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SG: Were the philosophies of the Beat Generation picked up or left behind by the baby boom generation?

AG: We didn't have what you could call a philosophy. I would say that there was an ethos, that there were ideas, and there were themes, and there were preoccupations. I would say the primary thing was a move towards spiritual liberation, not merely from Bourgeois, '50s quietism, or Silent Generation, but from the last centuries of mechanization and homogenization of cultures, the mechanical assault on human nature and all nature culminating in the bomb. So it was then either a revival of an old consciousness or the search for a new consciousness.... I don't think we [Ginsberg and Kerouac] had it clearly defined, but we were looking for something, as was Burroughs, as a kind of breakthrough from the sort-of hyper-rationalistic, hyper-scientific, hyper-rationalizing of the post-war era.

Now it was not an assault on reason. That's been much misinterpreted. It was an assault on hyper-rationalizations, you know, this fake science, fake cover-up, quasi-logical reasoning. The best example might be the inadequate science of the nuclear era. Although, like the sorcerer's apprentice, [scientists] were able to conjure up the power of the bomb, they weren't able to take care of the detritus and the waste products of the bomb. They still have not been able to. It's a half-assed science. It's not a real science....  

The sciences that we were interested in, or arts, particularly from the mid-'40s, were some breakthroughs of consciousness or new consciousness--let's say a spiritual revolution that took form in changes in the literary method, bringing up the old literary forms and the release of a new energy: the long verse line or the spontaneous prose of Kerouac, or Burroughs's investigation into dreams, hypnosis and drugs, and the prose that arose from that--and then the verging on the illegal, the expressions of sexuality which were forbidden and censored in those days.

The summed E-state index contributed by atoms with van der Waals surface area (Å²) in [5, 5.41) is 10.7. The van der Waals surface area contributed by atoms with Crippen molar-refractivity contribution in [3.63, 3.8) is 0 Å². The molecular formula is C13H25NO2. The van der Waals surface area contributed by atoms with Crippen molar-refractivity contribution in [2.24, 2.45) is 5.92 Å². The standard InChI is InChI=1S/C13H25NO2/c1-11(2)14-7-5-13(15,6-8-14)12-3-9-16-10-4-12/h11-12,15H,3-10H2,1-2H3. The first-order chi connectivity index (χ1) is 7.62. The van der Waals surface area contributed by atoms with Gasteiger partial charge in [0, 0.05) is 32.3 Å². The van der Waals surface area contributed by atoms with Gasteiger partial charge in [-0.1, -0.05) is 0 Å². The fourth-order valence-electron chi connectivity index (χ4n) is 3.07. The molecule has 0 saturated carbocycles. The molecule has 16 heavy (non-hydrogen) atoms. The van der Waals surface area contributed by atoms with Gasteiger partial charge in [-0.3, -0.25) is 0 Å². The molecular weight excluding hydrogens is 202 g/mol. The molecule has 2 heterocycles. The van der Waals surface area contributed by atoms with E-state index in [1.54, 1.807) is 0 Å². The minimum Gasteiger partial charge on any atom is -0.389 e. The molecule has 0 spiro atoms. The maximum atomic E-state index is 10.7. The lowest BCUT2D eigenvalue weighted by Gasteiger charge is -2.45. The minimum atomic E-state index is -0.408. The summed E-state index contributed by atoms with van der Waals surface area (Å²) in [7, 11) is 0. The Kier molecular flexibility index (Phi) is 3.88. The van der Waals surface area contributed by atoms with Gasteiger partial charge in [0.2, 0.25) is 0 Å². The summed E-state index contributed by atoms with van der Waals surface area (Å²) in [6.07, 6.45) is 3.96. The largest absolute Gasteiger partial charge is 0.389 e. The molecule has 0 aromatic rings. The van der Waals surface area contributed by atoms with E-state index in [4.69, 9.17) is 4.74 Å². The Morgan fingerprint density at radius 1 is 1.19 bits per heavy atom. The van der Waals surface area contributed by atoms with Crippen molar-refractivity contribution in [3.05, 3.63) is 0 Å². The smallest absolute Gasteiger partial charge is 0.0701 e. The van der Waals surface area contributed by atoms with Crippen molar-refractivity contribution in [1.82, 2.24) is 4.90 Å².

All of our work was really done with the idea that it would never be published, that is "Howl," Naked Lunch, On the Road. When I wrote it ["Howl"], I had no intention of publishing it. First of all I didn't think I would want my family to see my personal sex life. So I was writing it for my own fun.... I'm giving you the roots in the '40s and the '50s. I'm giving the conditions of spiritual liberation leading to literary liberation--not revolution, but liberation--leading to liberation of the word. That was from '58 to '62 in a series of legal trials which opened up these books to be published because otherwise they wouldn't have been legal.... At that point, the private liberation of the artists was spread out into the public properly with the actual artifacts that were written words or books. At that point, it begins to have a strong social effect on the next generation, that would be your baby boomers. Just about the time they got into adolescence, if they were born in '45, by 1960 they'd be 15 and 16, and they'd now be ready to be handed copies of "Howl," On the Road, and finally Naked Lunch, particularly Naked Lunch, which had an enormous influence up til now, actually, on rock and roll and everything.

[Bob] Dylan himself said that Kerouac's Mexico City Blues was the book given him in 1959 that opened him up to poetry and inspired and made him want to be a poet.... We were standing over Kerouac's grave in Lowell, [Massachusetts], filming his Renaldo and Clara. He pulled Mexico City Blues from my hand and started reading it and I said, "What do you know about that?" He said, "Somebody handed it to me in '59 in St. Paul and it blew my mind." So I said "Why?" He said, "It was the first poetry that spoke to me in my own language." So those chains of flashing images you get in Dylan, like "the motorcycle black Madonna two-wheeled gypsy queen and her silver studded phantom lover," they're influenced by Kerouac's chains of flashing images and spontaneous writing, and that spreads out into the people. From '64 on people are beginning to look carefully at the texts of the Beatles and Dylan and beginning to develop another literacy. People began turning the text inside out looking for hints.

SG: Did you think then or have you thought since, what type of effect this liberation might have on a culture of adolescents?